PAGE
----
put your finger though. A lot of the frames I do are for artists who made drag the pictures around
exhibitions and they are not always careful with the handling. Another thing is that it would take longer
than taping. I've got of those 'one-armed bandit' type of tape wetter. Pull the lever and it dispenses a measured
length of ready-wetted tape and cuts it off when you release the lever. :D
I also have one of those one-armed bandit machines. The one I have I bought used and it has served me perfectly the last 10 years. I was interested in buying another one but a new cost a lot of money. More than you think. Maybe I have an expensive distributor.
 
W.D Quinn Saw Co. - US Made Picture Frame Blades

Matthew Hale

MGF, Master Grumble Framer
Joined
Dec 5, 2015
Messages
542
Location
OHIO
TL;DR.
My 2 cents - encapsulating all 4 edges with tape (I use clear Framers tape II) takes very little time, and if all the elements of the "sandwich" are trimmed accurately it's very easy to do with zero tape showing from the front.
1610482727800.png

Some form of dust cover (paper/tape/tyvek/whatever) is a must.

A perfect tight fit is guaranteed to lead to problems down the road. you need a little wiggle room.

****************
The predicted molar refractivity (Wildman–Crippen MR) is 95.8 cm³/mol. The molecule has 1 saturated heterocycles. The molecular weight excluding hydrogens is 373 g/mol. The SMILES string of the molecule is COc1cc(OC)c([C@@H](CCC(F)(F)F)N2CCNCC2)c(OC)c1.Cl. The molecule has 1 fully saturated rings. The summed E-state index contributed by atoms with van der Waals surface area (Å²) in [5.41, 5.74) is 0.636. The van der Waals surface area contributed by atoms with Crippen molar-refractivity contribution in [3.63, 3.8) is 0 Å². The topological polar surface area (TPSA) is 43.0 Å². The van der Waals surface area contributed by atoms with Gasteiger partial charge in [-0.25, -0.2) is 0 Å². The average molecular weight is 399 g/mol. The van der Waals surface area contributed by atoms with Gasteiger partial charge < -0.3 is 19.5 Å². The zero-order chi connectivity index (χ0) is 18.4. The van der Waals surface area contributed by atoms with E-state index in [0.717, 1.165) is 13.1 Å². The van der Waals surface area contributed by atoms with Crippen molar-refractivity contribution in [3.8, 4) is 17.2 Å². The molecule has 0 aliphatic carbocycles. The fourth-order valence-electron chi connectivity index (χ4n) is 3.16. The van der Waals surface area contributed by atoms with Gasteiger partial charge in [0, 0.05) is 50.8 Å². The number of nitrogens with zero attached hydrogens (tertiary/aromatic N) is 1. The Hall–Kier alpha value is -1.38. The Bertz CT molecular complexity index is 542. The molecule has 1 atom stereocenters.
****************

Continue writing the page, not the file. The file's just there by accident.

Prospero

SPFG, Supreme Picture Framing God
Joined
Jul 16, 2007
Messages
19,363
Location
The Grand Duchy of Lincolnyshire
I also have one of those one-armed bandit machines. The one I have I bought used and it has served me perfectly the last 10 years. I was interested in buying another one but a new cost a lot of money. More than you think. Maybe I have an expensive distributor.

You are quite right. They are expensive. Better than using a wet sponge though (or licking it :p).
I bought mine in the eighties and it's still working fine. 🙂 So I guess you could say it's earned it's keep.
I use exclusively 4" wide tape which works out very economical.
There are cheaper versions which are just a tray of water and a alligator tooth tear off. OK for occaisional
use but........ 😕

Point of interest: I've had the opportunity to scrutinise frames I did more than 30 years ago and without
exception the tape on the back was as good as the day I put it on. The same can't be said for some I did
using pressure-sensitive tape. It can be removed if need be by damping it with sponge - leave a minute and
it lifts off.
 

Wildenfeldt

Grumbler
Joined
Jan 3, 2021
Messages
23
Location
Sweden
Business
Martins Inramningar & Prints
What thicknes of Tyvek do you guys use? I got samples from the manufacturer and it is 43 grams.
And I wonder what you pay for a roll? I don't wont to get ripped off by a distributor.